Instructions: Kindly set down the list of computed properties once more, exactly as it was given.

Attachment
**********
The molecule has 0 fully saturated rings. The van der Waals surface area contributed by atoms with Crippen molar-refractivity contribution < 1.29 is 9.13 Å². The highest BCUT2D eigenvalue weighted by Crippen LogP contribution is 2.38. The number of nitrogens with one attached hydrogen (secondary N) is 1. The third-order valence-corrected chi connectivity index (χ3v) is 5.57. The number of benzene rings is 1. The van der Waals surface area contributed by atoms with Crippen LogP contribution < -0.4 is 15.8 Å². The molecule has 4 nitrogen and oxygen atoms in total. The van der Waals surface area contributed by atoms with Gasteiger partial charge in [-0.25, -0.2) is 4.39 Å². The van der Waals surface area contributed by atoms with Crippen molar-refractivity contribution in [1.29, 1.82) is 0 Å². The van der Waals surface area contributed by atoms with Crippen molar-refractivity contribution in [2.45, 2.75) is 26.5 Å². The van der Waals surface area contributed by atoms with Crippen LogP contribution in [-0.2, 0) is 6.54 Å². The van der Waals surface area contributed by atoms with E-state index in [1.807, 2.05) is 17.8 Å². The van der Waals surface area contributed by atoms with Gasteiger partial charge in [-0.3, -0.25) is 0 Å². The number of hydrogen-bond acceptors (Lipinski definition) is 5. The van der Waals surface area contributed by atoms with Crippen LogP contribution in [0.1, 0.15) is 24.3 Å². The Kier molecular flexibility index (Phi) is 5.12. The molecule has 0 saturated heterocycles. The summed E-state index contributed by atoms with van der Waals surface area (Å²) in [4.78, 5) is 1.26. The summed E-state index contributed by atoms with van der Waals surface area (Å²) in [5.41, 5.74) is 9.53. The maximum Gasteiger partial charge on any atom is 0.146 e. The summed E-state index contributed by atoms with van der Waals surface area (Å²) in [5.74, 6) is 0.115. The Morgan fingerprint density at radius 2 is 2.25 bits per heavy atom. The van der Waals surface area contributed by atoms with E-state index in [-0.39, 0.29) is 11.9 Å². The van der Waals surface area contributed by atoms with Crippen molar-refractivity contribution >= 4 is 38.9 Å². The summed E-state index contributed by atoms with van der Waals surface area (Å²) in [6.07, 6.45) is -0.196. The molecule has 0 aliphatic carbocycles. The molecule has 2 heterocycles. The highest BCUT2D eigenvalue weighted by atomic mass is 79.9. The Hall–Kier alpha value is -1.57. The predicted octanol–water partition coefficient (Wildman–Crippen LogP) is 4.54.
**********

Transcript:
The molecule has 0 fully saturated rings. The van der Waals surface area contributed by atoms with Crippen molar-refractivity contribution < 1.29 is 9.13 Å². The highest BCUT2D eigenvalue weighted by Crippen LogP contribution is 2.38. The number of nitrogens with one attached hydrogen (secondary N) is 1. The third-order valence-corrected chi connectivity index (χ3v) is 5.57. The number of benzene rings is 1. The van der Waals surface area contributed by atoms with Crippen LogP contribution < -0.4 is 15.8 Å². The molecule has 4 nitrogen and oxygen atoms in total. The van der Waals surface area contributed by atoms with Gasteiger partial charge in [-0.25, -0.2) is 4.39 Å². The van der Waals surface area contributed by atoms with Crippen molar-refractivity contribution in [1.29, 1.82) is 0 Å². The van der Waals surface area contributed by atoms with Crippen molar-refractivity contribution in [2.45, 2.75) is 26.5 Å². The van der Waals surface area contributed by atoms with Crippen LogP contribution in [-0.2, 0) is 6.54 Å². The van der Waals surface area contributed by atoms with E-state index in [1.807, 2.05) is 17.8 Å². The van der Waals surface area contributed by atoms with Gasteiger partial charge in [-0.3, -0.25) is 0 Å². The number of hydrogen-bond acceptors (Lipinski definition) is 5. The van der Waals surface area contributed by atoms with Crippen LogP contribution in [0.1, 0.15) is 24.3 Å². The Kier molecular flexibility index (Phi) is 5.12. The molecule has 0 saturated heterocycles. The summed E-state index contributed by atoms with van der Waals surface area (Å²) in [4.78, 5) is 1.26. The summed E-state index contributed by atoms with van der Waals surface area (Å²) in [5.41, 5.74) is 9.53. The maximum Gasteiger partial charge on any atom is 0.146 e. The summed E-state index contributed by atoms with van der Waals surface area (Å²) in [5.74, 6) is 0.115. The Morgan fingerprint density at radius 2 is 2.25 bits per heavy atom. The van der Waals surface area contributed by atoms with E-state index in [-0.39, 0.29) is 11.9 Å². The van der Waals surface area contributed by atoms with Crippen molar-refractivity contribution >= 4 is 38.9 Å². The summed E-state index contributed by atoms with van der Waals surface area (Å²) in [6.07, 6.45) is -0.196. The molecule has 0 aliphatic carbocycles. The molecule has 2 heterocycles. The highest BCUT2D eigenvalue weighted by atomic mass is 79.9. The Hall–Kier alpha value is -1.57. The predicted octanol–water partition coefficient (Wildman–Crippen LogP) is 4.54.